Have you ever wondered if a player’s height in disc golf increases their performance? After some research, I believe on average it does increase performance. But is it that significant compared to other elements of the game?
While I was on the course the other day waiting for my turn to take the box, I saw a player in front of my group who was fairly tall. I’d put him at 6’4”.
When it was his turn to throw, he was absolutely smashing the disc down the fairway. Much further than what anyone else on the course that day was capable of.
This got me wondering, does a player have an advantage in disc golf if they are taller?
Intuitively, most people would say yes, being taller gives you a natural advantage to throw a disc farther. But is there any proof of that? If so, by how much does this increase overall performance? Plenty of short players throw REALLY far and plenty of tall players do not. But on average, what do the numbers show?
Instead of getting into the specifics on arm length, step length, and fulcrum leverage, I’d rather take a numbers-based approach. Because if we did look at those areas, I feel the discussion would never end.
Approach to analyzing the data
I started out by looking at the PDGA player statistics from the 2017 & 2018 seasons. This isn’t baseball we’re dealing with here, so there isn’t an incredible amount of statistics to pull from. As the sport continues to grow and age, I imagine statistics gathering will also grow.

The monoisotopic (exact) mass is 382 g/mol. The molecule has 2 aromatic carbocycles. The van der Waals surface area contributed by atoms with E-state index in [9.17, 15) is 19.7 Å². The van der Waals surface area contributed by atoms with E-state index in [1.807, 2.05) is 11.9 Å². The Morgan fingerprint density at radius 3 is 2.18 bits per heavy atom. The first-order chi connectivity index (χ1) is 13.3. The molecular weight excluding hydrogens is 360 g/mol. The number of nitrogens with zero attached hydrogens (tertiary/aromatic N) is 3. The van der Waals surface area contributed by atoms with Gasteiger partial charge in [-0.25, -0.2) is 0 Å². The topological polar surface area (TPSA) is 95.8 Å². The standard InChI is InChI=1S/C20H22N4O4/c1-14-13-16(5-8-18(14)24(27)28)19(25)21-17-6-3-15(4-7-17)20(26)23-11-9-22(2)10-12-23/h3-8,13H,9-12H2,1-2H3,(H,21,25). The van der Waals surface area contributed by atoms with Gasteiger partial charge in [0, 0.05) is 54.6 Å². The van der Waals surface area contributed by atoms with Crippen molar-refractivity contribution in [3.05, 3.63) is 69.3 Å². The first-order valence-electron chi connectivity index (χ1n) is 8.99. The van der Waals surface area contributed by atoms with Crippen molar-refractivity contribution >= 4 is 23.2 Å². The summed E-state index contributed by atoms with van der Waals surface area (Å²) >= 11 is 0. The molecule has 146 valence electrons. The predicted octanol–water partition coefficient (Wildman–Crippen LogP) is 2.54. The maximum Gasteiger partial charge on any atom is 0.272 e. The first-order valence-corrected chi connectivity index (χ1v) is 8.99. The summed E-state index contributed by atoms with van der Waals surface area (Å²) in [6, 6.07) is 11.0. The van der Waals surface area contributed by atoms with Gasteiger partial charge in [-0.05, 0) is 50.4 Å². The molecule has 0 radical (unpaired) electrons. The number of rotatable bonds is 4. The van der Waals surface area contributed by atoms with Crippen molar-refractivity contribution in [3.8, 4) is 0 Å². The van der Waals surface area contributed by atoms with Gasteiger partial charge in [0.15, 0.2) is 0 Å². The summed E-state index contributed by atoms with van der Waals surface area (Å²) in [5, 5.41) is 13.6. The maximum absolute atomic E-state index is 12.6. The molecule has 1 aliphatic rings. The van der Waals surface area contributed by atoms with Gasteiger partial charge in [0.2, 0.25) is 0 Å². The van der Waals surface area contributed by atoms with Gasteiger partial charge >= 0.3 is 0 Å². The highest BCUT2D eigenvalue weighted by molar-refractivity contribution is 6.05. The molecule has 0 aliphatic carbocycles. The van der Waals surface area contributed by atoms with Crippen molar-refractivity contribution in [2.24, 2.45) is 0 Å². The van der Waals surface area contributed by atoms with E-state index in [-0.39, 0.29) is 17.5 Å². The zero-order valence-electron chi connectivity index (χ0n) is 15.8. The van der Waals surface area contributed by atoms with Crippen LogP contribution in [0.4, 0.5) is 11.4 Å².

For now, this is what I was able to gather for 40 of the top PDGA pros in the 2017 and 2018 seasons:
- Cash Earnings
- Green Hit %
- Bullseye Hit %
- Player’s Height in Disc Golf
I only took players with a rating above 1000. Of those players above 1000, I was only able to find the height of 40 of those players. Perhaps I could have found more if I continued to look, but I believe 40 is an adequate sample size for this exercise.
I did not vet the original data collection process of the statistics I’m using, so I’m going to assume that this information is materially accurate. Some of the player’s heights could be slightly off here or there, but overall, I don’t think this will skew the results.
Also, I believe there are other numbers that we could analysis which would give a better picture of this question if only those numbers were readily available. Alas, this is the best I could find.
For each area, I’ve plotted the data and graphed a simple trend line. If the trend line is going up, this indicates that taller players are performing better in that particular area. If the trend line is going down, this indicates that shorter players are performing better in that area. The ‘height in ft’ on the X axis is expressed as a decimal.
Cash Earnings to Player’s Height
I chose to include cash earnings into the post more for fun. This is probably going to be the least accurate area to answer my question of height in disc golf.
I simply took total cash earnings earned on average by each player for the events they participated in. This eliminates the factor of the players that attended a large number of events throughout the seasons, and instead normalized the numbers.
So, if they were in 10 events and had a total of $7,500 from all of those events, they were given an average earning of $750 per event. Most of the players fall around this number.
It seems that a player’s height in disc golf brings it more money. For this area, every extra inch a player has in height ends up equating to approximately $18 more in earnings per event, with a max opportunity of about $200 depending on the height gap.
The data is probably scuffed a bit since some tournaments have higher earning potential, while others have lower earning potential. Not all events are created equal.
Green Hit % to Player’s Height